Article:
As COVID-19 Worsens, Greeks Told Go Fly a Kite – But Safely

March 14, 2021

ATHENS – Warning of a difficult period in dealing with COVID-19 toward the end of March, Greece’s New Democracy is lifting a ban on public gatherings for the traditional kite flying on March 15, Clean Monday.

Parks in cities will be opened to mark the activity that takes place during the first day of lent but people won’t be allowed to drive to the destinations, only work or cycle.

They are also being advised to keep safe social distances although it wasn’t said how that would be enforced if they turn out in droves and children are running back and forth in the same space flying kites with their families.

The kite fliers will still need permission on their cell phones, forms downloaded from the Internet or written out explaining where they are going and giving their personal information, said Kathimerini.

Other third lockdown measures will remain, such as a ban on movement between regions, a 7 p.m. curfew on weekends and 9 p.m. on weekends although there have been instances of mass violations with parties and at least one club opening before being closed for breaking the rules.

Without explaining the contradiction, government spokesperson Aristotelia Peloni said there’s worry that the soaring number of cases could continue at the same time people will be allowed to fly kites and frustrations over the lockdown led to a violent demonstration in the neighborhood of Nea Smyrni.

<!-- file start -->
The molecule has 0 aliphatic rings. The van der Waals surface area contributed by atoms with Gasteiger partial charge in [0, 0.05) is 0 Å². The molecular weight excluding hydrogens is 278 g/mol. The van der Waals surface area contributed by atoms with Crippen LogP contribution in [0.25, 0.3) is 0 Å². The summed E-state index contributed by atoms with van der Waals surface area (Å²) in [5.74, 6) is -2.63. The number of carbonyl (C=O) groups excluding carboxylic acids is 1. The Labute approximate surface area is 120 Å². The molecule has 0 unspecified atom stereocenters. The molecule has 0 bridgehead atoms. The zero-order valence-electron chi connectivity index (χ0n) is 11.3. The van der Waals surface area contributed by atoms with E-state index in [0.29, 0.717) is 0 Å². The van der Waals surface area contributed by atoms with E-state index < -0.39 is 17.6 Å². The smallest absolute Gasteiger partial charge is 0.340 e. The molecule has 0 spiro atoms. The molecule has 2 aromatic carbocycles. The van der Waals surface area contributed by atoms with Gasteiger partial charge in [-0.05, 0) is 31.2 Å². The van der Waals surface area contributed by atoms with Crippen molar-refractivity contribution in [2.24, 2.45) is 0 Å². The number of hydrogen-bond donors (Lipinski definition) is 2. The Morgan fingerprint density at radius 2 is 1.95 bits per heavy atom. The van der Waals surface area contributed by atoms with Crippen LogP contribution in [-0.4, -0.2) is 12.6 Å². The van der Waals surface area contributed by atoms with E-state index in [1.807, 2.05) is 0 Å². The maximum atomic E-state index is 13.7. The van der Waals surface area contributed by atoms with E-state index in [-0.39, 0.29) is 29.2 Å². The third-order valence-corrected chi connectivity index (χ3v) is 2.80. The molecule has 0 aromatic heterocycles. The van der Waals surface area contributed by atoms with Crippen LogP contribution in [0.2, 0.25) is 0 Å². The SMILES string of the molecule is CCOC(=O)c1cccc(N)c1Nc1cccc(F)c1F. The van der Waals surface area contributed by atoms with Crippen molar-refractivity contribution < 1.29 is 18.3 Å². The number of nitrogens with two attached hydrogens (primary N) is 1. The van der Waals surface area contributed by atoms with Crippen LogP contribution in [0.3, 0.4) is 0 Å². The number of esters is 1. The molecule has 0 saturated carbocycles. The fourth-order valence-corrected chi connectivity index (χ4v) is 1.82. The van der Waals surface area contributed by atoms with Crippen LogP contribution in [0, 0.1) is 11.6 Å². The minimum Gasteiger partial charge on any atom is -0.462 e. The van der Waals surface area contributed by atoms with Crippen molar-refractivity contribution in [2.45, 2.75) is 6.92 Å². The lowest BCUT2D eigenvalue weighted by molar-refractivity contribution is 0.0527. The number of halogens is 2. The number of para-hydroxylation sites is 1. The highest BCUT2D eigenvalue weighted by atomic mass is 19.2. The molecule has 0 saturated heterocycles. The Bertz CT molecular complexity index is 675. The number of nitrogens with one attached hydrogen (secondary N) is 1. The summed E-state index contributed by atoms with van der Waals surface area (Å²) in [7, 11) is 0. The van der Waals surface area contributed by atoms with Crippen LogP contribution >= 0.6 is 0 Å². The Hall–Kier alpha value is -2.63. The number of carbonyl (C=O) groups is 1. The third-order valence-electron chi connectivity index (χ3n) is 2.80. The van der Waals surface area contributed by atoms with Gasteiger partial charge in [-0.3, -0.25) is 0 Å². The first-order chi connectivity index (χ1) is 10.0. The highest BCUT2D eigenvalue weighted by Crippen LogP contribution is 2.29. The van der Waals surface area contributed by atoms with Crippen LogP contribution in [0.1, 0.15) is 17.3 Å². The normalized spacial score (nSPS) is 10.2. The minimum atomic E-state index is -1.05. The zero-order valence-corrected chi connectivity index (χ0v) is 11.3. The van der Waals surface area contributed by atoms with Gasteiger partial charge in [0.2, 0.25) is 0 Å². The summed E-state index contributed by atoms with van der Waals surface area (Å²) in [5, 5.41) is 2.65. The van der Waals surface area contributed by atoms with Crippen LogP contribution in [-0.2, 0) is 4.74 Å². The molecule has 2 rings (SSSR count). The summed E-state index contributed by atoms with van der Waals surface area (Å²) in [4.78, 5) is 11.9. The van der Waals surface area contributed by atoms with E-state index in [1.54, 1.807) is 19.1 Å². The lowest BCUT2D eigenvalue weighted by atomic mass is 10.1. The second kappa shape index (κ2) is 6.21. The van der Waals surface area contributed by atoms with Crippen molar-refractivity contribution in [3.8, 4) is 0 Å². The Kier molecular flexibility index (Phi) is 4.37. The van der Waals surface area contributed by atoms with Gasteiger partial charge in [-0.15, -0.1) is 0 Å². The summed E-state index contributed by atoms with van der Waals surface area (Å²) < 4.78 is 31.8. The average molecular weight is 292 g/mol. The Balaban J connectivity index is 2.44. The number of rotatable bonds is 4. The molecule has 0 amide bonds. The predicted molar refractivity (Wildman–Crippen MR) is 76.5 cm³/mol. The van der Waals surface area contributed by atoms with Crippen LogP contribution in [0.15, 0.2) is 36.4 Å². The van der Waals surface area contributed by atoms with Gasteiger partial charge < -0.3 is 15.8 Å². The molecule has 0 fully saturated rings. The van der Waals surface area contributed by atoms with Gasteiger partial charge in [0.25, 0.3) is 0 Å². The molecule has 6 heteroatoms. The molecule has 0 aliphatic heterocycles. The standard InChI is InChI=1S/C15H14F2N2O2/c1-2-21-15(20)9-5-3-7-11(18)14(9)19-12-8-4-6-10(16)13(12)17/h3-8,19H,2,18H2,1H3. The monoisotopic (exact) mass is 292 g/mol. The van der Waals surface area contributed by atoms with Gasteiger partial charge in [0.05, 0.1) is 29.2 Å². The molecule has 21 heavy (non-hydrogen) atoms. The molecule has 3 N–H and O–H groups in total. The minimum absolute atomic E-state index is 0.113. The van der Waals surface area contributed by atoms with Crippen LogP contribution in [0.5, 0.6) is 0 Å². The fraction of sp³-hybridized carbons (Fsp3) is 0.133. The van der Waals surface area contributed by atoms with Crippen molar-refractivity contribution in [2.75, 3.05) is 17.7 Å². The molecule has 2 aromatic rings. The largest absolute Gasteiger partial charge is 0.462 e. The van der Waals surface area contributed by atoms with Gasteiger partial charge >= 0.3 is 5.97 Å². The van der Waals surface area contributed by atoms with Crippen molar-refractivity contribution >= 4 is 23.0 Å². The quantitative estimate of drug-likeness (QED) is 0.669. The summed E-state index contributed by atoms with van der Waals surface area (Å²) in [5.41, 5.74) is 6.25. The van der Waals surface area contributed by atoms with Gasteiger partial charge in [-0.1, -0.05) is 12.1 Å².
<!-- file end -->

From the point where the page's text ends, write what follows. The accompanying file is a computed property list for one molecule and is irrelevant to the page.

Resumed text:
She said the government will daily check epidemiological data and rely on the advice of its committee of doctors and scientists who have been guiding policies how to slow the spread of the Coronavirus.

“Unfortunately, we are still in the midst of this unprecedented crisis and it seems that we have 10 to 14 difficult days ahead of us. We must wait and see how the situation develops, hoping that we are approaching the end of this unprecedented adventure” she said.

But she said an accelerated vaccination program is bringing hope of slowing the spread of COVID-19 although there’s a lag period and the country news to inoculate 70 percent, or some 7.5 million people, of the country’s population for it to be effective.

Little more than one million people have received at least one dose of the vaccines that require two, three weeks to three months apart and the government is eager to start tourism May 15 and open retail outlets with health conditions in place for all stores.


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